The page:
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Global etiology of travelers' diarrhea: systematic review from 1973 to the present.
Am J Trop Med Hyg. 2009 Apr; 80(4):609-14.AJ

Abstract

Fifty-one published studies of travelers' diarrhea (TD) were examined to look for regional differences in pathogens identified. Enterotoxigenic E. coli was detected in 1,678/5,518 (30.4%) of TD cases overall, with rates in Latin America/Caribbean (L. America), Africa, south Asia, and Southeast Asia of 1,109/3,302 (33.6%), 389/1,217 (31.2%), 153/499 (30.6%), and 36/500 (7.2%), respectively (P < 0.001). Enteroaggregative E. coli was the second most common agent in L. America, found in 166/689 (24.1%), compared with 3/165 (1.8%) in Africa and 33/206 (16%) in south Asia (P < 0.001). Other significantly regional differences were seen for enteropathogenic E. coli, diffusely adherent E. coli, Campylobacter, Shigella spp., Salmonella, Aeromonas spp., Plesiomonas, Vibrios, rotavirus, noroviruses, Giardia, and Entoamoeba histolytica. The regional differences in pathogen identification identified will serve as a baseline for antimicrobial therapy recommendations and vaccines strategies.

Authors+Show Affiliations

The University of Texas Health Science Center at Houston, USA.No affiliation info availableNo affiliation info available

Pub Type(s)

Journal Article
Research Support, Non-U.S. Gov't
Review
Systematic Review

Language

eng

PubMed ID

19346386

Citation

Shah, Nipam, et al. "Global Etiology of Travelers' Diarrhea: Systematic Review From 1973 to the Present." The American Journal of Tropical Medicine and Hygiene, vol. 80, no. 4, 2009, pp. 609-14.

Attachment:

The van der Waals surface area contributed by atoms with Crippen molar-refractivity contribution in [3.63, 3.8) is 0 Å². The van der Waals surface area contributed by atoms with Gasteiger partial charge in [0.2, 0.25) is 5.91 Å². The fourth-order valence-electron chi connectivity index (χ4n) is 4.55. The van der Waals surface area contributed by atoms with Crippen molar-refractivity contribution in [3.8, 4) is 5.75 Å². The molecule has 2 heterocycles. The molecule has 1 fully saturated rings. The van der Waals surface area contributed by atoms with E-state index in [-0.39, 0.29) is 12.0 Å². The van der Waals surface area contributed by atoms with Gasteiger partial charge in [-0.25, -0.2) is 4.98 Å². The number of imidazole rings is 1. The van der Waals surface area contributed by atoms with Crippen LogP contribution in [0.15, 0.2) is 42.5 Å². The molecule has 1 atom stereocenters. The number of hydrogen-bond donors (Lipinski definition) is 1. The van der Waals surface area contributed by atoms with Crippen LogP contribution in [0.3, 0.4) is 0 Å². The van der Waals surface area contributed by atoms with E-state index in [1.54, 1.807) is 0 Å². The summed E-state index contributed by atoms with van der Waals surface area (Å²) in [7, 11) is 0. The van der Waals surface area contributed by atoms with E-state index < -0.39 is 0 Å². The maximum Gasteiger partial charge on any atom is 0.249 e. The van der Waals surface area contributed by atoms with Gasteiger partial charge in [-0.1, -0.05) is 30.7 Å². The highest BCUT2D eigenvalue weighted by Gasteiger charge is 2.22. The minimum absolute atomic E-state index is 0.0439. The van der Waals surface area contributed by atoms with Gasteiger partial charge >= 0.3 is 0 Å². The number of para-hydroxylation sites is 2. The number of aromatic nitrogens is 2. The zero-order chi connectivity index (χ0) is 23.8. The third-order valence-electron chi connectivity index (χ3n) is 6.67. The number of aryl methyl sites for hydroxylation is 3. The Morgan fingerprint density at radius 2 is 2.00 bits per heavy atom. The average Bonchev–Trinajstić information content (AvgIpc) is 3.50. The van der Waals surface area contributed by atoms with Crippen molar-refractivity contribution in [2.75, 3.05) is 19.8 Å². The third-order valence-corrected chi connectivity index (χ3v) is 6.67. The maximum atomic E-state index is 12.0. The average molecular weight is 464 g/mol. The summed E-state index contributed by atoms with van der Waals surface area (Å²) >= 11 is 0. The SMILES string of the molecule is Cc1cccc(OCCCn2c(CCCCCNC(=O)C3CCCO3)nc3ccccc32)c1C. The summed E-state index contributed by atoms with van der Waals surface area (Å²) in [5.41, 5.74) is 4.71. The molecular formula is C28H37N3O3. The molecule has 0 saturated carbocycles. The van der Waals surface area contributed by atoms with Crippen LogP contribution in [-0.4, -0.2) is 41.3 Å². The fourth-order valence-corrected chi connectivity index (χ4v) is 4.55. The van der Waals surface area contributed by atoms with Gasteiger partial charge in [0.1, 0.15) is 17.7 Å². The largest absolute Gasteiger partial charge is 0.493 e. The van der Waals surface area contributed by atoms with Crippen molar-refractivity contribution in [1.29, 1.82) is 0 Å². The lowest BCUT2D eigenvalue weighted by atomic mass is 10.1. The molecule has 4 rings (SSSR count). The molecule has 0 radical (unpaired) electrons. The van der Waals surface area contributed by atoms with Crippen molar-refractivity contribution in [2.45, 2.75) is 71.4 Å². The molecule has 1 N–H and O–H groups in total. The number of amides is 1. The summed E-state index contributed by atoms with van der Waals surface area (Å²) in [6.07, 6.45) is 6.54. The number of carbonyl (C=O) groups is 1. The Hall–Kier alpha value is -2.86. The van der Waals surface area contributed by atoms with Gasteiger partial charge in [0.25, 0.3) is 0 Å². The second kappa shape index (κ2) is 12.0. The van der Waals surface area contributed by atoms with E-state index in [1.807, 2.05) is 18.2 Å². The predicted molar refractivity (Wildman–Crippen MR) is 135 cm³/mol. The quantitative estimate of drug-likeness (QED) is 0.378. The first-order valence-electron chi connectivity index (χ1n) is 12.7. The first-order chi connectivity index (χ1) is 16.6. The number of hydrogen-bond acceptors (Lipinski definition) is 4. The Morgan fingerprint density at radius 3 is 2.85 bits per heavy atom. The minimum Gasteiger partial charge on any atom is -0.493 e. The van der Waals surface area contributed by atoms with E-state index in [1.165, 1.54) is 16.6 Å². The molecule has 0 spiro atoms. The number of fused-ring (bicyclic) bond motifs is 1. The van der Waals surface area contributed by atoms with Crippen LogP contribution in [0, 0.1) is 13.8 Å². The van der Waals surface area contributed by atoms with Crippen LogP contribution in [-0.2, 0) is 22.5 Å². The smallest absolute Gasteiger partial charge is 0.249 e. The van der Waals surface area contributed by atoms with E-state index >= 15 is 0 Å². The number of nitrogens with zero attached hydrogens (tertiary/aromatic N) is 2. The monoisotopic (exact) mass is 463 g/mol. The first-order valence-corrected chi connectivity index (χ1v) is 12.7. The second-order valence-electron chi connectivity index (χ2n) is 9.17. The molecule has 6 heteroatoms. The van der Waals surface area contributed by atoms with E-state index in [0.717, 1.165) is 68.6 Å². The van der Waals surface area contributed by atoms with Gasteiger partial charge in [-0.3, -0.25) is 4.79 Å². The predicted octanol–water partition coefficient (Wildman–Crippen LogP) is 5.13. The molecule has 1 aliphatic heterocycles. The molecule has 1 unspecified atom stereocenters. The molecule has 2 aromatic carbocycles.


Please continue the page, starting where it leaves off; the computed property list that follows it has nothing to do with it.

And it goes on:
Shah N, DuPont HL, Ramsey DJ. Global etiology of travelers' diarrhea: systematic review from 1973 to the present. Am J Trop Med Hyg. 2009;80(4):609-14.
Shah, N., DuPont, H. L., & Ramsey, D. J. (2009). Global etiology of travelers' diarrhea: systematic review from 1973 to the present. The American Journal of Tropical Medicine and Hygiene, 80(4), 609-14.
Shah N, DuPont HL, Ramsey DJ. Global Etiology of Travelers' Diarrhea: Systematic Review From 1973 to the Present. Am J Trop Med Hyg. 2009;80(4):609-14. PubMed PMID: 19346386.
* Article titles in AMA citation format should be in sentence-case
TY - JOUR T1 - Global etiology of travelers' diarrhea: systematic review from 1973 to the present. AU - Shah,Nipam, AU - DuPont,Herbert L, AU - Ramsey,David J, PY - 2009/4/7/entrez PY - 2009/4/7/pubmed PY - 2009/4/29/medline SP - 609 EP - 14 JF - The American journal of tropical medicine and hygiene JO - Am. J. Trop. Med. Hyg. VL - 80 IS - 4 N2 - Fifty-one published studies of travelers' diarrhea (TD) were examined to look for regional differences in pathogens identified. Enterotoxigenic E. coli was detected in 1,678/5,518 (30.4%) of TD cases overall, with rates in Latin America/Caribbean (L. America), Africa, south Asia, and Southeast Asia of 1,109/3,302 (33.6%), 389/1,217 (31.2%), 153/499 (30.6%), and 36/500 (7.2%), respectively (P < 0.001). Enteroaggregative E. coli was the second most common agent in L. America, found in 166/689 (24.1%), compared with 3/165 (1.8%) in Africa and 33/206 (16%) in south Asia (P < 0.001). Other significantly regional differences were seen for enteropathogenic E. coli, diffusely adherent E. coli, Campylobacter, Shigella spp., Salmonella, Aeromonas spp., Plesiomonas, Vibrios, rotavirus, noroviruses, Giardia, and Entoamoeba histolytica. The regional differences in pathogen identification identified will serve as a baseline for antimicrobial therapy recommendations and vaccines strategies. SN - 1476-1645 UR - https://www.unboundmedicine.com/medline/citation/19346386/full_citation L2 - http://www.diseaseinfosearch.org/result/2258 DB - PRIME DP - Unbound Medicine ER -
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